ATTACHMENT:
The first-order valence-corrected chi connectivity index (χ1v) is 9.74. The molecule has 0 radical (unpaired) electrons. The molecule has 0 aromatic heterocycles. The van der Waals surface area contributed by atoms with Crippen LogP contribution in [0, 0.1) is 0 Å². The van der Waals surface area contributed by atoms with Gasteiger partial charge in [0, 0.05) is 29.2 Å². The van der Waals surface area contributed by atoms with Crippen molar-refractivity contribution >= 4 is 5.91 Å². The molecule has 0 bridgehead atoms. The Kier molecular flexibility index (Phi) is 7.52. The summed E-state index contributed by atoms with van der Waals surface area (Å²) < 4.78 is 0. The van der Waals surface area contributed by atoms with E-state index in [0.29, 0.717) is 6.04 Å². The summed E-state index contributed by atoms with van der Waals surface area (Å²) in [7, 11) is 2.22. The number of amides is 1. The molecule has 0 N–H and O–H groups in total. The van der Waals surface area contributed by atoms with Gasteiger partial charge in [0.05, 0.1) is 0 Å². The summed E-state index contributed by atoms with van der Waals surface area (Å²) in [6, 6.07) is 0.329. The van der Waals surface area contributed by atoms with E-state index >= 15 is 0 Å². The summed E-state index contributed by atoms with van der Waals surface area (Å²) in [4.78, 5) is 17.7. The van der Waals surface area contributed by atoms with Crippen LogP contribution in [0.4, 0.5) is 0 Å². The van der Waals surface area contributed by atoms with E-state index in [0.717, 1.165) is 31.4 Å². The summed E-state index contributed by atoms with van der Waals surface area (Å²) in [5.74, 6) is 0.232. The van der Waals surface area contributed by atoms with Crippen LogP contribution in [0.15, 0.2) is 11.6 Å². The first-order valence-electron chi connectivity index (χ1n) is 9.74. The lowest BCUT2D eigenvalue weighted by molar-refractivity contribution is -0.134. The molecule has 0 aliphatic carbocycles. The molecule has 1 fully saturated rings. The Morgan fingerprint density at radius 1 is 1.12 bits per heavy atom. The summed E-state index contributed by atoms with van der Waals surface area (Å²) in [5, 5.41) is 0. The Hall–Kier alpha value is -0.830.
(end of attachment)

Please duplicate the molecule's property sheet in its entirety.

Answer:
The first-order valence-corrected chi connectivity index (χ1v) is 9.74. The molecule has 0 radical (unpaired) electrons. The molecule has 0 aromatic heterocycles. The van der Waals surface area contributed by atoms with Crippen LogP contribution in [0, 0.1) is 0 Å². The van der Waals surface area contributed by atoms with Gasteiger partial charge in [0, 0.05) is 29.2 Å². The van der Waals surface area contributed by atoms with Crippen molar-refractivity contribution >= 4 is 5.91 Å². The molecule has 0 bridgehead atoms. The Kier molecular flexibility index (Phi) is 7.52. The summed E-state index contributed by atoms with van der Waals surface area (Å²) < 4.78 is 0. The van der Waals surface area contributed by atoms with E-state index in [0.29, 0.717) is 6.04 Å². The summed E-state index contributed by atoms with van der Waals surface area (Å²) in [7, 11) is 2.22. The number of amides is 1. The molecule has 0 N–H and O–H groups in total. The van der Waals surface area contributed by atoms with Gasteiger partial charge in [0.05, 0.1) is 0 Å². The summed E-state index contributed by atoms with van der Waals surface area (Å²) in [6, 6.07) is 0.329. The van der Waals surface area contributed by atoms with E-state index >= 15 is 0 Å². The summed E-state index contributed by atoms with van der Waals surface area (Å²) in [4.78, 5) is 17.7. The van der Waals surface area contributed by atoms with Crippen LogP contribution in [0.4, 0.5) is 0 Å². The van der Waals surface area contributed by atoms with E-state index in [0.717, 1.165) is 31.4 Å². The summed E-state index contributed by atoms with van der Waals surface area (Å²) in [5.74, 6) is 0.232. The van der Waals surface area contributed by atoms with Crippen LogP contribution in [0.15, 0.2) is 11.6 Å². The first-order valence-electron chi connectivity index (χ1n) is 9.74. The lowest BCUT2D eigenvalue weighted by molar-refractivity contribution is -0.134. The molecule has 0 aliphatic carbocycles. The molecule has 1 fully saturated rings. The Morgan fingerprint density at radius 1 is 1.12 bits per heavy atom. The summed E-state index contributed by atoms with van der Waals surface area (Å²) in [5, 5.41) is 0. The Hall–Kier alpha value is -0.830.